Below the streets of Istanbul, beside the famous mosque Aya Sophia, is an underground tank, called the Basilica Cistern or the Turkish name, “Yerebatan Sarnici” Ā meaning “Underground Palace”. It was constructed in the 6th century during the reign of Emperor Justinianus.

The cistern is supported by 336, 9-meter tall marble columns. Istanbul used the cistern to store as much as 100,000 tones of water. They most likely used the Roman aqueduct, as well as newer constructed aqueducts to transport the water the 19 kilometers from the Belgrad forest to the cistern.

The Basilica Cistern, Istanbul, Turkey

In fact, the cistern is featured in the James Bond movie “From Russia with Love”. When the movie was shot the cistern was not open to the public. However on September 9, 1987 after renovations, removal of 50,000 tons of mud and the construction of a wooden walkway for vistors to make their way through the cistern, it was open to all local and foreign visitors. Today there is even a small restaurant in the cistern with a small circular stage. It could be quite the wedding venue!

I had no idea what to expect upon entering the cistern. Even though Chris and I had just watched “From Russia with Love” about three months before, I had not made the connection. After paying 10 New Turkish Lira each (about $7.40 Canadian) we curved around the corner and found ourselves at the topĀ of stairs overlooking a dark, open underground space. Columns reached off into the distance.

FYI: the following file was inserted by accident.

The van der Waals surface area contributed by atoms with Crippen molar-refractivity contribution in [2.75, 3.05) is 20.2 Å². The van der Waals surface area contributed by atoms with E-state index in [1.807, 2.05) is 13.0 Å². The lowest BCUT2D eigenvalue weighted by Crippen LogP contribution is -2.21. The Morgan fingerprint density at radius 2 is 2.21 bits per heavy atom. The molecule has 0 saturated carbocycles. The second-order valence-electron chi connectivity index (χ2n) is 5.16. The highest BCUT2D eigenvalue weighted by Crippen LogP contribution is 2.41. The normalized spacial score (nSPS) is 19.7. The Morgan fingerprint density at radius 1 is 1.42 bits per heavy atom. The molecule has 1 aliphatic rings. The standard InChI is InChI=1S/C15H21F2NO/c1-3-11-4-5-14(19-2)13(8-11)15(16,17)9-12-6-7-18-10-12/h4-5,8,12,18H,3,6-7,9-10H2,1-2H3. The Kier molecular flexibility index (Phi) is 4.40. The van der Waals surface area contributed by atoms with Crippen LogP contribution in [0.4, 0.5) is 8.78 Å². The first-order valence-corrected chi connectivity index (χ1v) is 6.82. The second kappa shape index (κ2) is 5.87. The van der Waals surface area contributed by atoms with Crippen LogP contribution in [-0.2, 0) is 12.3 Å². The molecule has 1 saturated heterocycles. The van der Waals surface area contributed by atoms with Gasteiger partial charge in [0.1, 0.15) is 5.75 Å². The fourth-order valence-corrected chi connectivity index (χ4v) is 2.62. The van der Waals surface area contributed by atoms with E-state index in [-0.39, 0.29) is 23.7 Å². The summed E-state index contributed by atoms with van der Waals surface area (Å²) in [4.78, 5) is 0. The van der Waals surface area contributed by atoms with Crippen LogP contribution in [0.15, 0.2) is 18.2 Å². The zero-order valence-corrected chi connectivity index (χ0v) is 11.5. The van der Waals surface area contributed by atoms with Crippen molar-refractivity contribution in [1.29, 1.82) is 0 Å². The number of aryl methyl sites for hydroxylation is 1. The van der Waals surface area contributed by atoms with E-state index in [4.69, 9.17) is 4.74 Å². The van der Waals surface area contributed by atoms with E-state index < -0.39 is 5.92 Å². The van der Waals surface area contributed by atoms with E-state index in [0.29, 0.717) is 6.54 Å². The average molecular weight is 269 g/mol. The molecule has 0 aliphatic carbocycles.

It isn’t very often you get to stand eye level with the Corinthian and Ionic tops of columns, but there I was parallel with them. I stood for a second, my mouth hanging open in awe, and then I descended the very staircase Chris believes was used for the shot in the James Bond movie.

You look out into the darkness, the columns highlighted with reddish-orange light shining on each of their bases. A sweet, but sorrow-felt music drifts in the air. The humidity softly touches your face. A drop of water pats onto your head. Fish, from 6 inches to 1.5 feet slowly undulate in the shallow water and you think to yourself, “Do they expect me to feed them? Do people feed them? Or, is that fish just taking a break?”

Ripples expand away from the columns, near and far from you.They are from the drops of water falling from the ceiling. Strangely, the ceiling looks dry. You find a calm area and notice the reflection of the columns in the shallow water.

One of two Medusa heads found in the cistern used as the base of a column. Istanbul, Turkey.

Two columns have Medusa heads for bases. One is upside down and one is on its right cheek. They would have been underwater when the cistern was in use and when they were placed there, so Chris and I hypothesize, they were put there for practical, functional reasons. They needed something to support the pillars, they had the two heads and they fit, so they used them. At the same time, it is possible the the workers did not put them upright because of superstition. Nonetheless, who wants to look Medusa in the face anyways?

Medusa head used for the base of a column in the cistern. Istanbul, Turkey.

The cistern is well worth the 10 New Turkish Lira. If you get the chance to visit, take your time and walk through the columns slowly and try to use all your senses in your observation of its uniqueness.

Laura and Chris trying out some self photography in the cistern.